Ashley Wagner’s trip to the 2014 U.S. Figure Skating Championships was, in her words, “embarrassing” and “horrifying.” Her 2015 victory “tastes the sweetest.”
Wagner didn’t just win her third U.S. title in Greensboro, North Carolina, on Saturday night — she demolished the American women’s record for free-skate and total scores. She notched a 148.98 and 221.02, respectively; the previous record had been set only a year ago by Gracie Gold (if there were ever a name made for an Olympian, that’s it). Gold shined in 2014, racking up a 139.57 and 211.69. (Athletes skate twice in competition; a technical program composes a third of the total score, the free skate two-thirds. For the casual fan, the judging system can indeed seem complicated.)
Wagner also became the oldest skater to take home the women’s title since Michelle Kwan in 2005 and the first woman since Kwan to win three U.S. championships. It’s unrealistic that Wagner, at age 23, will match Kwan’s nine titles, but Saturday’s record-busting effort was especially satisfying for the outspoken skater, who thinks she has a lot to prove.
“I’ve had so many critics over the past couple of months,” Wagner told NBC’s Andrea Joyce after the competition. “I’ve had so many people who said I’m too old for this, I am burnt out.”
Wagner is perhaps best known for inconsistency. She fell twice during her messy free skate at last year’s nationals but still made the U.S. Olympic team over a higher-scoring competitor, Mirai Nagasu. Many were quick to deride that controversial decision, although U.S. Figure Skating stood by its choice, citing Wagner’s international experience. She finished seventh in Sochi.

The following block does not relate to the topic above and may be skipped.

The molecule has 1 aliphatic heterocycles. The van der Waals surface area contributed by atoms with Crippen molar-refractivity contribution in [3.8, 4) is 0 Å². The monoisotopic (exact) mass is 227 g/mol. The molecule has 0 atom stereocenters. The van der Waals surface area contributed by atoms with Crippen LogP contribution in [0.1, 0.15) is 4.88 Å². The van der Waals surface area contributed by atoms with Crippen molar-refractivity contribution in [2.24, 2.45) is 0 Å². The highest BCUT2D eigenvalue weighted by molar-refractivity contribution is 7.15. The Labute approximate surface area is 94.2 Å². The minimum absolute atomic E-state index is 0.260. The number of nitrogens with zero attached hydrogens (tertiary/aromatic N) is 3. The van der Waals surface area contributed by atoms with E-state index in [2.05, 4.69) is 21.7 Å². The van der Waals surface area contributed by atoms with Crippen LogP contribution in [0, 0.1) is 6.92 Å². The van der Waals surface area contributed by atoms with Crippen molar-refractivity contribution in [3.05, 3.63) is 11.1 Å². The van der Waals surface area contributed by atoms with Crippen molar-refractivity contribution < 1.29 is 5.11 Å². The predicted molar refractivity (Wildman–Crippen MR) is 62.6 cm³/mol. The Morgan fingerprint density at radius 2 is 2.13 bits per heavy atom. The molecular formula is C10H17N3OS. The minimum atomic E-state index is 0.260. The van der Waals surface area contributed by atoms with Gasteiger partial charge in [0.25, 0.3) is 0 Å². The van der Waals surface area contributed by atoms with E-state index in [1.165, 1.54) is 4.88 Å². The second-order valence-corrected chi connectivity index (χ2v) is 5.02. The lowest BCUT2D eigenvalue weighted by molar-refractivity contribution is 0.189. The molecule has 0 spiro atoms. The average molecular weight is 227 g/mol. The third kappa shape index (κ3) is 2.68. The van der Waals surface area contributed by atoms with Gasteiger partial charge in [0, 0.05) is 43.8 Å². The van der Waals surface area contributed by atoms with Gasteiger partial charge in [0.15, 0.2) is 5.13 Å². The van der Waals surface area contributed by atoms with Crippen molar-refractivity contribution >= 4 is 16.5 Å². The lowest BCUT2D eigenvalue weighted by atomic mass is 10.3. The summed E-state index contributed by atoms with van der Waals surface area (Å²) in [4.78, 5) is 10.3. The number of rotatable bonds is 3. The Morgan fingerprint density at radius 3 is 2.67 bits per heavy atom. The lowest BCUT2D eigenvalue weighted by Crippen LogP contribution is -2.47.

So, how did Wagner get to tip-top of the heap in 2015? Sure, keeping her backside off the ice helped, but she also upped her difficulty level and refined her performance. In the chart below, I’ve plotted several elements of Wagner’s 2014 and 2015 free skates. Because a program’s components differ from year to year, this isn’t a perfect measure; I did not include some elements, and others I matched the best I could. For example, in 2014 Wagner’s triple-triple combination (traditionally the most difficult part of a women’s program) was an under-rotated triple flip-triple toe loop, and in 2015 it was the trickier triple Lutz-triple toe loop. In 2014, she performed a triple Salchow; in 2015, a triple flip.
Almost across the board, Wagner scored much, much higher. Last year, Mao Asada of Japan won her world title with a total score of 216.69. If Wagner can repeat Saturday’s performance in March — and some might argue that’s a big if — she could easily win her first world championship medal. In gold.